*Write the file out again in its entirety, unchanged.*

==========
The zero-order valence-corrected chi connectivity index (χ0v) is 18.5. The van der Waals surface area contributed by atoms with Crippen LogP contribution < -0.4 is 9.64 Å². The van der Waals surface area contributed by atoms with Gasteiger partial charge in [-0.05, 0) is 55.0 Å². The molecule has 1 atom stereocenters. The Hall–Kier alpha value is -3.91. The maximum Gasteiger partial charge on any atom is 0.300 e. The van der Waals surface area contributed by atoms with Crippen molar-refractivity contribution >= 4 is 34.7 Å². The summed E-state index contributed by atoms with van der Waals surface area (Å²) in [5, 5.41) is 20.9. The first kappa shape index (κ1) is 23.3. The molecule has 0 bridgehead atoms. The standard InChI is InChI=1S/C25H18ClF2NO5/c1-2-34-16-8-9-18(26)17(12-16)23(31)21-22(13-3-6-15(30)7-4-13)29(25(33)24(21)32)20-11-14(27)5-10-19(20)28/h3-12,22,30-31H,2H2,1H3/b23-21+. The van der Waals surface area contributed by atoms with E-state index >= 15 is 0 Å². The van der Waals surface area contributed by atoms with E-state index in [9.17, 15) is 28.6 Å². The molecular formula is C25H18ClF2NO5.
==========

The zero-order valence-corrected chi connectivity index (χ0v) is 18.5. The van der Waals surface area contributed by atoms with Crippen LogP contribution < -0.4 is 9.64 Å². The van der Waals surface area contributed by atoms with Gasteiger partial charge in [-0.05, 0) is 55.0 Å². The molecule has 1 atom stereocenters. The Hall–Kier alpha value is -3.91. The maximum Gasteiger partial charge on any atom is 0.300 e. The van der Waals surface area contributed by atoms with Crippen molar-refractivity contribution >= 4 is 34.7 Å². The summed E-state index contributed by atoms with van der Waals surface area (Å²) in [5, 5.41) is 20.9. The first kappa shape index (κ1) is 23.3. The molecule has 0 bridgehead atoms. The standard InChI is InChI=1S/C25H18ClF2NO5/c1-2-34-16-8-9-18(26)17(12-16)23(31)21-22(13-3-6-15(30)7-4-13)29(25(33)24(21)32)20-11-14(27)5-10-19(20)28/h3-12,22,30-31H,2H2,1H3/b23-21+. The van der Waals surface area contributed by atoms with E-state index >= 15 is 0 Å². The van der Waals surface area contributed by atoms with E-state index in [9.17, 15) is 28.6 Å². The molecular formula is C25H18ClF2NO5.